We fenced this section of the burn a couple of years ago and used green engineering to stabilise what was very rapid and severe erosion. This was driven by livestock accessing the burn and margins and led to instability and loss of tonnes of soil from the field.

Our first attempt at green engineering was doing fine until the exceptional spate that occurred in November that year. A large tree was washed downstream and burst into the newly regraded bank and green engineering which was barely established. Our fence was left hanging in the middle and a big hole was made in the bank.


The situation as we started work was a sheer vertical bank that was eroding and contributing tonnes of soil to the burn

We re constructed willow spilling last summer but we couldn’t get a machine to the site to repair that damage. Sheep had access to the bank and grazed the new willow spilling. Overwinter, thew willow remained in place and earlier this year we secured a machine and sorted the bank and then the fence. This time we used a geotextile membrane to help strengthen the seeded bank until the willow cuttings and spilling develop adequate root systems to hold the bak together.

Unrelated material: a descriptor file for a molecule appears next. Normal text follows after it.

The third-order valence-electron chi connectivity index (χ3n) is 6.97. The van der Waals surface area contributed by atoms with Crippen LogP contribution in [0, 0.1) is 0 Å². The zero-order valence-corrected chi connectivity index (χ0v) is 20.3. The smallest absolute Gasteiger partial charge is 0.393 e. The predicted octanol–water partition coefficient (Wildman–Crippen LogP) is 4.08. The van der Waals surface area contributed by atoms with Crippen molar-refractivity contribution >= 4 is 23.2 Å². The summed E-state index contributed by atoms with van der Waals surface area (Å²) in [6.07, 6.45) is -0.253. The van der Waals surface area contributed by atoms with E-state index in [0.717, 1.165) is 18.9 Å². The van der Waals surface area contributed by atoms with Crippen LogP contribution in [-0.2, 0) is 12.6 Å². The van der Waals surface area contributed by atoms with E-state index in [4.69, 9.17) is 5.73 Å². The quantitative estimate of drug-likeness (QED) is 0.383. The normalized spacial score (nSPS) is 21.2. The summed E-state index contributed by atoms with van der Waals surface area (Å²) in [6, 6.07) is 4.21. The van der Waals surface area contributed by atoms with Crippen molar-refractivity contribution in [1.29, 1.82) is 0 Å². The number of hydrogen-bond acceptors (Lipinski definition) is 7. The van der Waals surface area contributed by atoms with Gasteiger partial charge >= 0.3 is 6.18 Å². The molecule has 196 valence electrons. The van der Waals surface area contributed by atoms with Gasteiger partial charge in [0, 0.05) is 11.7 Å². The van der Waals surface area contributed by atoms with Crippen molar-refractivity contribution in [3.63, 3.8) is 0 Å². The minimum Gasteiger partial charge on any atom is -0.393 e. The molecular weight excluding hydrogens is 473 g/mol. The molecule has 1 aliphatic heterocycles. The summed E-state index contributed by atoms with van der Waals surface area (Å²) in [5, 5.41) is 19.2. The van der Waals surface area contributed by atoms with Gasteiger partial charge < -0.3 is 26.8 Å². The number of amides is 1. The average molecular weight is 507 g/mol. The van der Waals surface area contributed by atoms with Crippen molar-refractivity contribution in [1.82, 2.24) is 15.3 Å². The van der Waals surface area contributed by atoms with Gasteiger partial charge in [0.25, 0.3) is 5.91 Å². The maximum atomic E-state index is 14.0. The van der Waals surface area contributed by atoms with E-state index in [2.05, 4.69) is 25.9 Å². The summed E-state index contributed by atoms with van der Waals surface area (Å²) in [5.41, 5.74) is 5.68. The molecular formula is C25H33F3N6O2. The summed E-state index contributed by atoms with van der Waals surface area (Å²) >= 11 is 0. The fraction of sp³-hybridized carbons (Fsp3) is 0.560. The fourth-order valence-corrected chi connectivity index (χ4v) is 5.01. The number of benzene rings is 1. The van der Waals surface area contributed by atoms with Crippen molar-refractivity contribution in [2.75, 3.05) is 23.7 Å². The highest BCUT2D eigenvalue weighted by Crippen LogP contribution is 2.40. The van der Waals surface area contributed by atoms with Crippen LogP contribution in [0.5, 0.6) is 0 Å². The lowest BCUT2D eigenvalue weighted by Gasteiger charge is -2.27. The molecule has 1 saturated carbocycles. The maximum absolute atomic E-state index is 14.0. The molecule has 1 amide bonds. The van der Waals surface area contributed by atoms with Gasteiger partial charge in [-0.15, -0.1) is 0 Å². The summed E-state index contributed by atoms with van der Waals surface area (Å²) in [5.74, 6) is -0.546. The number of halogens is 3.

The current view with a gently sloping bank face and willow spilling. This should be more resistant to floods and the willow will buffer and slow the force of water against this bank as it develops. Livestock are now excluded and we expect water quality to improve. The landowner meets his responsibilities to protect the watercourse and the fish habitat is improving so everyone is a winner.

You can see many living shoots in the spilling but not all take. However, there’s more than enough here to achieve the desired results. Some plants are over 6′ tall already and we will cut some back periodically. This bank will  provide a ready source of willow for future restoration projects elsewhere.

The centre section was where the original bank failed in the spate but this has been stabilised now and the willow is growing well. The root systems that are developing will help strengthen this bank in future. While we may have made mistakes when we did this originally, we are confident this will stand the test of time and floods. 

So far things are looking good and the bank has greened up and the trees we planted are doing well. Again this work was funded through the DSFB and the levies. Improvements like this should cut the sediment, bacteria and faeces entering the burn and improve water quality (both for fish and bathers on the beaches at Ayr). The landowner benefits as his soil and land loss has halted. In just a few years time, the willows will shade the burn, provide cover for fish, reinforce the banking providing a living buffer that reduces the velocity of flow against the toe of the bank. Fish cover will rapidly improve as the willows establish. This is already happening as can be seen in the images attached to this post.